Is Abenomics Working? by Filipe R. Costa

7 mins. to read

by Filipe R. Costa

Japan shocked the world last Monday when its Q3 GDP numbers were released, confirming that the country is now in a triple dip recession. This came despite the Abenomic efforts aimed at reflating the economy and creating growth. While the consensus was pointing towards GDP growth of near 2% (on a year-on-year basis), the real numbers came in at -1.6%. These were shockingly below the worst of the expectations, putting the country in its third technical recession in less than four years.

After 25 years of zombified growth, Prime Minister Shinzo Abe convinced everyone that he could wake up the Japanese economy and push growth to the 2% level through the “three arrows plan”, which consisted of: 1) flexible fiscal policy, 2) loose monetary policy, and 3) longer-term reforms.

From the very beginning Abe seduced the Bank of Japan into bold monetary action. Early in 2013, the central bank announced a 60-70 trillion yen asset purchase program aimed at quickly increasing the bank’s balance sheet and at pushing consumption and inflation higher. The yen reacted very well to the Abenomics plan and start depreciating against all major currencies, allowing Japan to export its deflation and increase its net exports.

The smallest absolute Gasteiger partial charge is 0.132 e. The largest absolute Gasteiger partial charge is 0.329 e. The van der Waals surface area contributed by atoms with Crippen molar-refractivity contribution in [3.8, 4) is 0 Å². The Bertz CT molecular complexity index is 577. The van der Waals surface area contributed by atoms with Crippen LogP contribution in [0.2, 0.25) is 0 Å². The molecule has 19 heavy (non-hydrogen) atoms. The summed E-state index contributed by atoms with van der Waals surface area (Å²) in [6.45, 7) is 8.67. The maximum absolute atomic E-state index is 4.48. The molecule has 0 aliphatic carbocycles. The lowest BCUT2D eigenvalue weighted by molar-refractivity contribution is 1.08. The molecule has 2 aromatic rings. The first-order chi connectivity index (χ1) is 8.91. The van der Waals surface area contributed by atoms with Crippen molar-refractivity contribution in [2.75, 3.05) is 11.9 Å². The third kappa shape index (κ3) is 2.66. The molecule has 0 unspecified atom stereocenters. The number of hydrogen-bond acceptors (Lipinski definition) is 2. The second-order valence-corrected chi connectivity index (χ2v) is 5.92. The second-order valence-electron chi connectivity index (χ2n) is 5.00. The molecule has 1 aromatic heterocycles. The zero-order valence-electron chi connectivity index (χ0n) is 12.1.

But, while the monetary side of the plan seems executable, as the government can always issue new debt if the central bank can’t find any outstanding to purchase, the budgetary side of it seems concerning. This is because it is a clear incentive for the central government to increase its already huge debt pile. Abe wants to boost economic conditions through monetary and fiscal stimulus but he also needs to cut government debt. The current debt levels stand above one quadrillion yen and surpass 200% of GDP.

How can Abe deal with this double need? The answer is that he simply can’t! He needs to pick one at a time.

In Paul Krugman’s view, Abe should approve more fiscal stimulus for GDP to gain momentum, finance the extra expenses through new debt issues, and hope the future generations can pay for it. In fewer words: he should kick the can down the generations. The fathers spend today, the sons (eventually) pay tomorrow!